"Ah, how pretty!" Rhodel exclaimed. "Lemme guess yer name. Is it Zander? Zaries?"
"It's Tyrnan," he said smoothly, "the fourth of that name. But I inherited this from my great uncle, Zellin Galdur."
I realized then that the vampire was a fraud—and likely about more than just the snuffbox. I suspected that if he had any noble blood in him at all, it was only because he'd drunk it.
"I've been ta the other side. I've met Tyrnan Galdur. All four." Rhodel took the snuffbox from him—actually, physically took it—and smiled. "Yer not him."
The vampire hissed like a cat, fangs bared, but this wasn't very frightening to a ghost. "And you, milady? Who are you, appearing like a Shelynite doxy at Urgathoa's feast!?"
"Ah," said Rhodel, "ye found me out. 'Tis true. I loved the Rose mosta' all. But I lived a long life, an' I prayed ta the Pallid Princess there at the end." As she said this, she grew older and older, the lines of age and care appearing on her face, then the sores of hag pox, the harlot's curse. "Kith me, handsome!" she slurred, her odor of roses turning to alcohol, anise, and the stench of sulfur as she grabbed him in a clench. Then she caught fire and exploded in a flash of fireworks and ectoplasm.
The vampire shouted and stood, his chair clattering behind him.
I felt something appear in my hands. It was the snuffbox, sticky with ectoplasm. I quickly put it in my pocket.
Deaconess Gentle retrieved her wig from where it had been blown off in the explosion. Beneath it, her hair was stringy and white. "The incorporeal—always so dramatic!" she exclaimed to the assembled cultists.
"Where is she?" hissed the vampire. "Where's my snuffbox?"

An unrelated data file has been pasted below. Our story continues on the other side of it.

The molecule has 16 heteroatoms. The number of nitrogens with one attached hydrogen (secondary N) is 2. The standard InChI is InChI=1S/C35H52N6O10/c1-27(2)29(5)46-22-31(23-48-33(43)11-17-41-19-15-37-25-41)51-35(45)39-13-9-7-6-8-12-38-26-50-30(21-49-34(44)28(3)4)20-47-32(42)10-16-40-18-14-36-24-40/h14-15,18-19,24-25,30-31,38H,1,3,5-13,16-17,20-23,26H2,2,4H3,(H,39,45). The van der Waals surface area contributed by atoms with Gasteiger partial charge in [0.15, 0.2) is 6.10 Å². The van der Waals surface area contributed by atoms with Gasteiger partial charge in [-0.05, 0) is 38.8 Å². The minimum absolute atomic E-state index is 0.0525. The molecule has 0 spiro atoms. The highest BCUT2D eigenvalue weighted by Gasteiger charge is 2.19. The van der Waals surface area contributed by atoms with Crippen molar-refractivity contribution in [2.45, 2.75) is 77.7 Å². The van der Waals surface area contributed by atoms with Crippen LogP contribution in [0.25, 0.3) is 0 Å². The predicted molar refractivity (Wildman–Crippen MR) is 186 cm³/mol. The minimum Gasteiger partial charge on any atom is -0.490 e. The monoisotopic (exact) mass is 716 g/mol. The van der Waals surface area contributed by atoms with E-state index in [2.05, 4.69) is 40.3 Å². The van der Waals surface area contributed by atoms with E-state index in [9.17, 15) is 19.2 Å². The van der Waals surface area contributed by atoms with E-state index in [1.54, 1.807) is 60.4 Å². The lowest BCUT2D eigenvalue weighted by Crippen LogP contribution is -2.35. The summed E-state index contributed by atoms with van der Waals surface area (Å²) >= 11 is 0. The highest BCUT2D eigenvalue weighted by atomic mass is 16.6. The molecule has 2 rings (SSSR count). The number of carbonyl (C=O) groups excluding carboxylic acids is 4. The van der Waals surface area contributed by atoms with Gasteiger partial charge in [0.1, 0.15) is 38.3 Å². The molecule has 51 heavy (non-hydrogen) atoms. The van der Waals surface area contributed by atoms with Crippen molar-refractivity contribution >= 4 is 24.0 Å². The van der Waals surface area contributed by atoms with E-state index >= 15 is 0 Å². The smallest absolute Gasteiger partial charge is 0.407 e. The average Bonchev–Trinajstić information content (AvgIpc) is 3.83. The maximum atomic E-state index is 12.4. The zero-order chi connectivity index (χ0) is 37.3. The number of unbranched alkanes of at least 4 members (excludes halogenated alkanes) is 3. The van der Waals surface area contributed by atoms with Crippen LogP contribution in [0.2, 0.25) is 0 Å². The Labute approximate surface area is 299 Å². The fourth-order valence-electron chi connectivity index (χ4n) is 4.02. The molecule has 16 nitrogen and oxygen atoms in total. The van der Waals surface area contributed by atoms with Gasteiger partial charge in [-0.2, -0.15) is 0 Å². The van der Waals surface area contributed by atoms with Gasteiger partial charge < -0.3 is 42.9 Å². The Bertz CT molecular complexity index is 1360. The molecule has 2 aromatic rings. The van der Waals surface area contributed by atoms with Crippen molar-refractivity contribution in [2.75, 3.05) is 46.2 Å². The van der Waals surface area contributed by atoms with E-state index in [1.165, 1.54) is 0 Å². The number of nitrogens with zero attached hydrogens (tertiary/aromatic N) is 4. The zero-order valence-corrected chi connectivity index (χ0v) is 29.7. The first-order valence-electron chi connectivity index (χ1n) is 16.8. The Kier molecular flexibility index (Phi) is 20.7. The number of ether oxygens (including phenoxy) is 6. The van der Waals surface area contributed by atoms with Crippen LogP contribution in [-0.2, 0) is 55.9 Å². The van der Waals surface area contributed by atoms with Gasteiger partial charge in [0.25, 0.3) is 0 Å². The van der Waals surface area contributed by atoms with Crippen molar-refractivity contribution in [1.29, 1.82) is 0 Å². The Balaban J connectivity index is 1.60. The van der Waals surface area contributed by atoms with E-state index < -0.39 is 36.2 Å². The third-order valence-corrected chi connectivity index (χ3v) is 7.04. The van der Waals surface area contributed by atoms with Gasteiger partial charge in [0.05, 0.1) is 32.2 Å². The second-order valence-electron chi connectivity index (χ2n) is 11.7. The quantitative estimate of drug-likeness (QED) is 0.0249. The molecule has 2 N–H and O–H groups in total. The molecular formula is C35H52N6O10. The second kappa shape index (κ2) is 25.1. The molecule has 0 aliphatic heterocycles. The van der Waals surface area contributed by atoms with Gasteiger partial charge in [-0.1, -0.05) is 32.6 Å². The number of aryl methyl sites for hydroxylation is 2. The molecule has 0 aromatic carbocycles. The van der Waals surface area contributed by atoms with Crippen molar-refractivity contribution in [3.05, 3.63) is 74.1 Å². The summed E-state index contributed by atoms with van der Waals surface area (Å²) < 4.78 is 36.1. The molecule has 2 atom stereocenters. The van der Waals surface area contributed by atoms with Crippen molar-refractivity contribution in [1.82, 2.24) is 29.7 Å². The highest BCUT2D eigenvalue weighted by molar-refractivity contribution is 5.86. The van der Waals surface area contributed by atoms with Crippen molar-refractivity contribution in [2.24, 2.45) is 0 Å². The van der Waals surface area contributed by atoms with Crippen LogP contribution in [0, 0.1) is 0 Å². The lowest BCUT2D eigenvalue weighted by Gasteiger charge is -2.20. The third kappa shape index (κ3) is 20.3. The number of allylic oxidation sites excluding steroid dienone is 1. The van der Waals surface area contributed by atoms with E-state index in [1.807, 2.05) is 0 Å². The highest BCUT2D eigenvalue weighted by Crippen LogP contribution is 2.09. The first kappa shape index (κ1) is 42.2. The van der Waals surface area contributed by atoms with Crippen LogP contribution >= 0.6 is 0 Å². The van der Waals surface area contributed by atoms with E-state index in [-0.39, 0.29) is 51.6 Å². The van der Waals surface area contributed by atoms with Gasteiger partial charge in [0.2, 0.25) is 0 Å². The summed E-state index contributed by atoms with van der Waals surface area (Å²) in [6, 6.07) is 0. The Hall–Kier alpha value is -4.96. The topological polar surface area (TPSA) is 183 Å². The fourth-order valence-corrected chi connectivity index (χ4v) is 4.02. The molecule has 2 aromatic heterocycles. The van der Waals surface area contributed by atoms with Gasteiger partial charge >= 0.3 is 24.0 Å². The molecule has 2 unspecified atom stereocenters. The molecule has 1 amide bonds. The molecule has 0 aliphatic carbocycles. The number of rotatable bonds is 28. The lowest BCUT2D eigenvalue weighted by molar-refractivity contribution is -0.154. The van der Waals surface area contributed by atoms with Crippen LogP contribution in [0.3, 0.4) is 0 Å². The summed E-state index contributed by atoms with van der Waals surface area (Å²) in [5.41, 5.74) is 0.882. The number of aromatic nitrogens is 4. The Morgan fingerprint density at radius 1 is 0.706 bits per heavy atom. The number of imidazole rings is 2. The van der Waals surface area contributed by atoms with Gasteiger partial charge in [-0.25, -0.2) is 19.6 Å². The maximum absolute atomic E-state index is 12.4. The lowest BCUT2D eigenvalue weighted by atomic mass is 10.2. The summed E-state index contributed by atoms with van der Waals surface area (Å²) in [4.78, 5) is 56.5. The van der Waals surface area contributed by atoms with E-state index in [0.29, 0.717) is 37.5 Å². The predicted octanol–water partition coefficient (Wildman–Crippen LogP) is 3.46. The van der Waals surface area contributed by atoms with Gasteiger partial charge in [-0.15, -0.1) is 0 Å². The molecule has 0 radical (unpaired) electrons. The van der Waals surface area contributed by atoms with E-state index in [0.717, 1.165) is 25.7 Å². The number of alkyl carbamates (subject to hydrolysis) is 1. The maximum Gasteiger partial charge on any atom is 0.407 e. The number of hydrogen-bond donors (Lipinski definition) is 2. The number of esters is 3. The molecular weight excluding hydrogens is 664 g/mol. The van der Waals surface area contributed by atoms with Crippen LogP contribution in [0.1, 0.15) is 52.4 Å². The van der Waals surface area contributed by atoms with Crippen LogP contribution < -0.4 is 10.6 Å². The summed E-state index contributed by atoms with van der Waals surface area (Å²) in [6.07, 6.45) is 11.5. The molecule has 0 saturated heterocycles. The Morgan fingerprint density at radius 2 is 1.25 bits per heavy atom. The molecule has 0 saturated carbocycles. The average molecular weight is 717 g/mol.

The priestess tugged the edge of his coat. "Lord Galdur, please. The ritual."
The vampire sat, glaring at me.
Deaconess Gentle placed one hand on my shoulder, then addressed her congregation, "My famished ones, this is Orlin. He's brought us a special delicacy. What was it again, dear?"
"Um, unicorn bone porridge."
Appreciative sounds issued from the cultists. The pretty woman who wanted to be a vampire brought me a bowl. I tried to ignore the fact that it was made from the top of a human skull and placed the little horn spoon inside.
Thick pasty gruel welled up. Norret had tried to make it look and taste like blancmange, but it only did insomuch as blanched almond pudding looked similar to stewed unicorn bones.
I offered the bowl to the priestess. She took a delicate bite. "It... has a lovely texture," she said politely. "Like rotten brains."
I was less disturbed than I should have been. "It's a little bland," I admitted.
She smiled. "I believe Lord Galdur may have a solution." She turned to him. "Might Orlin borrow your talisman?"
The vampire set down the glass of blood he had been draining from Zharmides' arm and addressed his priestess. "Does he have any skill as a chef?"
"A little," I admitted.